Secrets of Marketing with Postcards

Postcards are an overlooked, low cost and rarely used marketing tool for the small to medium business. This article discusses a few of the many reasons why you should consider postcards as part of your marketing program.

Postcards are ideal for any business

Postcards are versatile enough to provide scalable marketing for any type of business. Online businesses can use postcards to benefit from increased website traffic, as well as visitors to shops ands sales leads for direct marketing.

Effective design doesn’t need to cost

Designing an effective, high impact doesn’t have to be complicated. There are many websites on the Internet that provide templates and tutorials on creating marketing postcards. Such websites can take the hassle out of the task and make it a pleasurable experience rather than a chore. Postcards often work best when the message is short and to the point and the postcard itself looks at first glance looks like a message from a friend. Goodprint UK Ltd from their website offer full online tutorials and templates on creating marketing postcards for your business.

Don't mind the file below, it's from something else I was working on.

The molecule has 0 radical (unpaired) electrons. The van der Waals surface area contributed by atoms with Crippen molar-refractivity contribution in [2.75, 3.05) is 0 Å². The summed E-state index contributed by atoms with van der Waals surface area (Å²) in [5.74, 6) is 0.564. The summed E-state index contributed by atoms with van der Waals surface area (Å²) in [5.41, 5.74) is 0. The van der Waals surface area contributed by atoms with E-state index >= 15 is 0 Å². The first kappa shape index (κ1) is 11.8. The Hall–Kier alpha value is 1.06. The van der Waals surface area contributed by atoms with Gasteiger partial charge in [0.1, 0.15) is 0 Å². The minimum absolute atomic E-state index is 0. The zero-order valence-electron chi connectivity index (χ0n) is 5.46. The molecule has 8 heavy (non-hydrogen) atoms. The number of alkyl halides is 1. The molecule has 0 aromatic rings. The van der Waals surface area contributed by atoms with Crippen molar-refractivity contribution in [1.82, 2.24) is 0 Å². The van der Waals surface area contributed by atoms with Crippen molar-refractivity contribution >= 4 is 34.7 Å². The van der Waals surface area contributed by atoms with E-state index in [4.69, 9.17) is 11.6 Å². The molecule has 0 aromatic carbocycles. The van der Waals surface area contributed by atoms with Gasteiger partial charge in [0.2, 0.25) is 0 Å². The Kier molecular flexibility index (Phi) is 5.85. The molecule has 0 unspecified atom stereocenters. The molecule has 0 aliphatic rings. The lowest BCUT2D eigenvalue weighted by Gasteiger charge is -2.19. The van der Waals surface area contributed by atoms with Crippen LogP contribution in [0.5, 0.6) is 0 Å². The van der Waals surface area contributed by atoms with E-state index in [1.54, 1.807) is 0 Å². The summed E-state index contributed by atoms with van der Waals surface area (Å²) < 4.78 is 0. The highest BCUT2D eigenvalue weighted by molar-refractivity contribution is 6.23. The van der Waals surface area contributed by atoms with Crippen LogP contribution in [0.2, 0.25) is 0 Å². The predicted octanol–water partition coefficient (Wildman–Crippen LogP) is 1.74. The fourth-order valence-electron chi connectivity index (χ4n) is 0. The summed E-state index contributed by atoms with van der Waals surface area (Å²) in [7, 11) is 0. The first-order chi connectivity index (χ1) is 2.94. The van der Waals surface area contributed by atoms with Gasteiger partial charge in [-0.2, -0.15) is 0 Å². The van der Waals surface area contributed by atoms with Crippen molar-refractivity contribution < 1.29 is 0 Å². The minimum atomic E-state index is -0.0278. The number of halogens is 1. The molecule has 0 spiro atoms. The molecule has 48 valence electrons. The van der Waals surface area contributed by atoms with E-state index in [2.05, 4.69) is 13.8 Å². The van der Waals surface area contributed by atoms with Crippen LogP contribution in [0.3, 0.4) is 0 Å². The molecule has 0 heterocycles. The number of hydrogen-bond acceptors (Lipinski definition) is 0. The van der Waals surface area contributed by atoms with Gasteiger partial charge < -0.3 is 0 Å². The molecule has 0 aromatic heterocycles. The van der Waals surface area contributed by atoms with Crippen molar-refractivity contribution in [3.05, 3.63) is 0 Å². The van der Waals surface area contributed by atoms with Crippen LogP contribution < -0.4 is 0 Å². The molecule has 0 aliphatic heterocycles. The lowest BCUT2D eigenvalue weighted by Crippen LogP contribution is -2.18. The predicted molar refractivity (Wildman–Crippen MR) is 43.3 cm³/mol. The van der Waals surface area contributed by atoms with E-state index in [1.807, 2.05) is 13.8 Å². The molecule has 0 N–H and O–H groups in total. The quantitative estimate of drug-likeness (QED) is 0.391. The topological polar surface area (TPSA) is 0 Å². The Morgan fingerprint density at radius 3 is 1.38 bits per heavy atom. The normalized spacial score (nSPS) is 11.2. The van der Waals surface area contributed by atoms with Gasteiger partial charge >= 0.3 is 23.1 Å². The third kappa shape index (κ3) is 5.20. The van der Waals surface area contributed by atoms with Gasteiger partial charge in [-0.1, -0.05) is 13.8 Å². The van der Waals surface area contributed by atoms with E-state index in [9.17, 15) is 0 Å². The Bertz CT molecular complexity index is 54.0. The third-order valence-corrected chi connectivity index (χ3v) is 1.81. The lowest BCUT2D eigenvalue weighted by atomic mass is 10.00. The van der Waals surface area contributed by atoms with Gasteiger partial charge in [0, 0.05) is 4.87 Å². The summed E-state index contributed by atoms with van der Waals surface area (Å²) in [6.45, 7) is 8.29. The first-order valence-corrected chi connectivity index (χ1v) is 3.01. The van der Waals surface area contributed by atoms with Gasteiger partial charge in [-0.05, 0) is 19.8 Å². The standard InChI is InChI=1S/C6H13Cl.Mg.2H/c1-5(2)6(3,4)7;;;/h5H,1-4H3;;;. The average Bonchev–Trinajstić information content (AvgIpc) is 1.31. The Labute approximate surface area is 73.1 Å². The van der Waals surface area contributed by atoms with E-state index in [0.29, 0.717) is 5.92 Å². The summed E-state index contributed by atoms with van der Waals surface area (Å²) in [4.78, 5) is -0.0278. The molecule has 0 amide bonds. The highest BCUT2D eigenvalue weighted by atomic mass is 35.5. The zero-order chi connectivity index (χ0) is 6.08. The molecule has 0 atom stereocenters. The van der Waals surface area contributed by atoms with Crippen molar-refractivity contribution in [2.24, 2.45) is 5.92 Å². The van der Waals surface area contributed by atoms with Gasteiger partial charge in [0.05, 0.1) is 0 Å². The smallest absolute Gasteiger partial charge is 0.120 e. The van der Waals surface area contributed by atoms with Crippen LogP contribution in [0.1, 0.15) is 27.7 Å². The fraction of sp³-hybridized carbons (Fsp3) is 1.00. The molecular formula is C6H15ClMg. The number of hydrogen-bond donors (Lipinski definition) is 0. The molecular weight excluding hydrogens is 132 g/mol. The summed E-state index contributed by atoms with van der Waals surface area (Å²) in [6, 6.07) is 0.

Printing postcards is inexpensive

Postcards can be professionally printed for a relatively little cost. The quality of your postcards will reflect the quality of your business to your customers. Websites such as Goodprint UK Ltd allow you to have professionally printed postcards from as little as 3 pence per card.

Postcards get read more often than other marketing media

Because postcards are ready to read and aren’t stuffed in envelopes almost everybody will read your marketing message. Advertising in envelopes is easily identified and often thrown in the rubbish without even opening it.

Postcard marketing produces a rapid response

Printing services such as Goodprint UK Ltd can supply your postcards within a few days, your start getting increased sales activity a few days later.

Use postcards to generate website traffic

It is a proven marketing technique to simply list a few benefits of your organisation and then tell the reader where they can find more information. This makes postcards ideal for generating traffic to a website.

Postcards multiply themselves

Postcards are like small advertising boards in that they are easy to handle. They are often kept by recipients or passed on to friends or colleagues …providing more exposure of your advertising message.

Highly targeted marketing

Marketing campaigns can be as targeted as your services require. Simply only send your postcards to mailing lists of prospects that are likely to be interested in your services, or those who have a history of acting on offers that interest them. Mailing lists can be supplied by man various online companies.